Computers a block long and other hazards of near-future science fiction

If you were paying attention while reading that prolog to Replica that I posted the other day, you’d have figured out that the novel is set in about 2023.  I wrote the novel in the late 1980s.  A lot has happened since then!

A science fiction novel set in the near future is going to get things wrong.  The classic example is the 1950s novels that extrapolated computers a block long — if you think computers are big and powerful now, wait until the year 2000!  The movie (and novel) 2001: A Space Odyssey got pretty much everything wrong about 2001, if I remember correctly.

If the novel (or film) is good enough, you’ll forgive its silly predictions.  2001 wasn’t about what real life would be like in 2001, any more than 1984 was a prediction about the actual world situation in 1984.  My hope is that Replica will be exciting enough that readers will just smile at the stuff I missed.
Here is the kind of thing that comes up: early in the novel, the lead character, Shana York, is pulled into a limousine against her will while out jogging.  The man in the limousine tells her his name, but she doesn’t recognize it, or him.  So he orders the driver to pull up beside the next payphone.  He then makes Shana get out, call into some database, and search for information about him, which is displayed on the payphone’s screen. (The phonecall costs a dollar.)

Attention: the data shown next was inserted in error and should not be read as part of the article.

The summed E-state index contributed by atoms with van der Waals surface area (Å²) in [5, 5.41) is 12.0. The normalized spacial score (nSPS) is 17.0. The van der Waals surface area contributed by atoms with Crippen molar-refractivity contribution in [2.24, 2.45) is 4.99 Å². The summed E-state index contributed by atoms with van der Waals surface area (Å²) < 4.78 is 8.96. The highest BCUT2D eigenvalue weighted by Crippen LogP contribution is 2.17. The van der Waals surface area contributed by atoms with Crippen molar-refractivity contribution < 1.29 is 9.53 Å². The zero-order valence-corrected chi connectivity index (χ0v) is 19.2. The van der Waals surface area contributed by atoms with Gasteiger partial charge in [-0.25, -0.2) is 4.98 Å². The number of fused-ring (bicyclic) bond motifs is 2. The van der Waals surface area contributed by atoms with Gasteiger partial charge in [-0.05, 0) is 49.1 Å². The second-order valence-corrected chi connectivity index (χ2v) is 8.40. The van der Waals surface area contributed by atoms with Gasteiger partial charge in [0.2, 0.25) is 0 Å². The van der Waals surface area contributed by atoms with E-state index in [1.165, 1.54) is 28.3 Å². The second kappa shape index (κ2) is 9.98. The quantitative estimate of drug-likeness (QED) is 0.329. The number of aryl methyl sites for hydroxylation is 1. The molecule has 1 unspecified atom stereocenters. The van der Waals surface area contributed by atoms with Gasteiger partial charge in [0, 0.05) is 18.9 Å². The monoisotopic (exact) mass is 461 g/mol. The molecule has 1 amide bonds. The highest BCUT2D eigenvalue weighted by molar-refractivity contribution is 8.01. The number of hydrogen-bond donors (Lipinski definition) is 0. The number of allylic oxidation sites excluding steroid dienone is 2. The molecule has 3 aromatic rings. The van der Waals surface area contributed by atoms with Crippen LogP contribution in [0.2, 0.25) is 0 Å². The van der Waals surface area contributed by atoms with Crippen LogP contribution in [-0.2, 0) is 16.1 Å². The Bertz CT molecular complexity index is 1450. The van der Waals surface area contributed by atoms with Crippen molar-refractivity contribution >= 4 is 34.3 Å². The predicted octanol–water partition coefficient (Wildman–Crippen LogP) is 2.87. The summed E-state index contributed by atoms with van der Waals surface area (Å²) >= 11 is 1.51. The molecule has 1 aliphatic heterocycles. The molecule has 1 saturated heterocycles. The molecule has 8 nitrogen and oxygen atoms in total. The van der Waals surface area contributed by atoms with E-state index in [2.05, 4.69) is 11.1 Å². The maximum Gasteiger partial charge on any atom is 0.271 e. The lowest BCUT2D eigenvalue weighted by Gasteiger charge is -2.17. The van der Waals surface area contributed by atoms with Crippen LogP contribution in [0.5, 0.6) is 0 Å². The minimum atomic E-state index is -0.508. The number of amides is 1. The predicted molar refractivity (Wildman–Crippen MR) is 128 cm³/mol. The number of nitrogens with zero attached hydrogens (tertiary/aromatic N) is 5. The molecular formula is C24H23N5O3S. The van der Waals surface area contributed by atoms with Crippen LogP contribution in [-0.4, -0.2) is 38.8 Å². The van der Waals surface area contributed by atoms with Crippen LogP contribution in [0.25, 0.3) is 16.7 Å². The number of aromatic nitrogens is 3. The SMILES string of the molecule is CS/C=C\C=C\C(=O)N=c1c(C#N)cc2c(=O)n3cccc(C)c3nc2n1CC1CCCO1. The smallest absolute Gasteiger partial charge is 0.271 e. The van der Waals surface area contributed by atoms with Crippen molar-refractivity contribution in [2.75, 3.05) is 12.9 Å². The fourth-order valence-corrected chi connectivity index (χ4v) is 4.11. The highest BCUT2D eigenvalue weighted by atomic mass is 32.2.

This is an attempt to imagine a world in which information is much more available than in the 1980s, and telecommunications technology is much more advanced.  Video screens on payphones!
Missed it by a mile.
Not just in the context of Replica, it’s interesting to think about the ways in which the world has turned out differently from what we imagined it would be in the 1980s. Ubiquitous cellphones (particularly smartphones) and the Internet are certainly at the top of the list.  Some people might have been thinking about a “clash of civilizations” with Islam, but most of us were still worried about the Soviet Union. I don’t think most of us expected that space travel would just sort of peter out. Replica is about artificial intelligence, which was hot back then, but AI hasn’t fulfilled its promise — certainly not in the way my novel envisaged it.  Instead of robots cooking our meals, we have Samuel L. Jackson’s telling Siri on his iPhone to cancel his golf game.  Instead of android bank tellers, we have ubiquitous ATM machines. 
Is life better or worse than we imagined it?  Well, ATMs are pretty useful.  And blogs are great!  How did we live without blogs in the 80s?

3 thoughts on “Computers a block long and other hazards of near-future science fiction

  1. Actually, there were blogs back in the 80’s and 90’s. They just weren’t called blogs. DEC had a software product called “VAXnotes” that was sort of a blog application. As far as SF goes Star Trek got it (mostly) right. eg. hand-held communicators, medical scanners. etc. just no transporter beam.


  2. Well, darn it, Jim– I mean, Joe! — do we really need those transporter beams, anyway? Jumbling up a fella’s atoms like that? I mean, I’m a doctor, not a scrambled egg! –LMcCoy


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